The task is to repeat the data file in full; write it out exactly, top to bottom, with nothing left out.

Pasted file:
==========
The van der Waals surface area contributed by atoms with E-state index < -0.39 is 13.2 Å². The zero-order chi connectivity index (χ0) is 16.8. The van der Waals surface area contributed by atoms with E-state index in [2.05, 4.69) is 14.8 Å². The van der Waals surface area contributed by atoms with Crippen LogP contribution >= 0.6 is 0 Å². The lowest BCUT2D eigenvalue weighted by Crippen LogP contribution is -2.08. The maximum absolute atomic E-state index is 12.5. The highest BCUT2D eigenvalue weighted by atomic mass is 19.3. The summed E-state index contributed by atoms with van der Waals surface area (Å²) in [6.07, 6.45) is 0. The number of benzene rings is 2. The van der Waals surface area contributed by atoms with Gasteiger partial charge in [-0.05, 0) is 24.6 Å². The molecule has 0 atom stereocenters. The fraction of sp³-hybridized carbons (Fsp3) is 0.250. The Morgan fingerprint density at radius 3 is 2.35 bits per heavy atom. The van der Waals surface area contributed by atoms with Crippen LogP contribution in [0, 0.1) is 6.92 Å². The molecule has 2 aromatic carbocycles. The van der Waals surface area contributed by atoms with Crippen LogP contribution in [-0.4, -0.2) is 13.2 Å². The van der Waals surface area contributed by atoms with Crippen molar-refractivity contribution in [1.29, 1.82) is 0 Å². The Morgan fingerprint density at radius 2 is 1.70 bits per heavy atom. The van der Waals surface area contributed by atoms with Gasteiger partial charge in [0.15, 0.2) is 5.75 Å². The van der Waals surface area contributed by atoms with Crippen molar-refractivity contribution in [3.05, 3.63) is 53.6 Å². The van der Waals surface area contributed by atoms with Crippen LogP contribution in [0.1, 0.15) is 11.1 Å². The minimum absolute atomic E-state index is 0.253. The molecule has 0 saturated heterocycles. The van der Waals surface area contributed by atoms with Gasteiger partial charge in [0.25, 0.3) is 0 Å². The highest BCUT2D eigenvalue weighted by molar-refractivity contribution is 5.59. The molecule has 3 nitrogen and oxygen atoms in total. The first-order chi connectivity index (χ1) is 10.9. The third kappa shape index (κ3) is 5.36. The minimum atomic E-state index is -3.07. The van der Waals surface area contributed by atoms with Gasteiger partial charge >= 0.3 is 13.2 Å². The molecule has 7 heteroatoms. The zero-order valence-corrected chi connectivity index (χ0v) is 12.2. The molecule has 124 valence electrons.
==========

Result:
The van der Waals surface area contributed by atoms with E-state index < -0.39 is 13.2 Å². The zero-order chi connectivity index (χ0) is 16.8. The van der Waals surface area contributed by atoms with E-state index in [2.05, 4.69) is 14.8 Å². The van der Waals surface area contributed by atoms with Crippen LogP contribution >= 0.6 is 0 Å². The lowest BCUT2D eigenvalue weighted by Crippen LogP contribution is -2.08. The maximum absolute atomic E-state index is 12.5. The highest BCUT2D eigenvalue weighted by atomic mass is 19.3. The summed E-state index contributed by atoms with van der Waals surface area (Å²) in [6.07, 6.45) is 0. The number of benzene rings is 2. The van der Waals surface area contributed by atoms with Gasteiger partial charge in [-0.05, 0) is 24.6 Å². The molecule has 0 atom stereocenters. The fraction of sp³-hybridized carbons (Fsp3) is 0.250. The Morgan fingerprint density at radius 3 is 2.35 bits per heavy atom. The van der Waals surface area contributed by atoms with Crippen LogP contribution in [0, 0.1) is 6.92 Å². The molecule has 2 aromatic carbocycles. The van der Waals surface area contributed by atoms with Crippen LogP contribution in [-0.4, -0.2) is 13.2 Å². The van der Waals surface area contributed by atoms with Crippen molar-refractivity contribution in [1.29, 1.82) is 0 Å². The Morgan fingerprint density at radius 2 is 1.70 bits per heavy atom. The van der Waals surface area contributed by atoms with Gasteiger partial charge in [0.15, 0.2) is 5.75 Å². The van der Waals surface area contributed by atoms with Crippen molar-refractivity contribution in [3.05, 3.63) is 53.6 Å². The van der Waals surface area contributed by atoms with Crippen LogP contribution in [0.1, 0.15) is 11.1 Å². The minimum absolute atomic E-state index is 0.253. The molecule has 0 saturated heterocycles. The van der Waals surface area contributed by atoms with Gasteiger partial charge in [0.25, 0.3) is 0 Å². The highest BCUT2D eigenvalue weighted by molar-refractivity contribution is 5.59. The molecule has 3 nitrogen and oxygen atoms in total. The first-order chi connectivity index (χ1) is 10.9. The third kappa shape index (κ3) is 5.36. The minimum atomic E-state index is -3.07. The van der Waals surface area contributed by atoms with Gasteiger partial charge >= 0.3 is 13.2 Å². The molecule has 7 heteroatoms. The zero-order valence-corrected chi connectivity index (χ0v) is 12.2. The molecule has 124 valence electrons.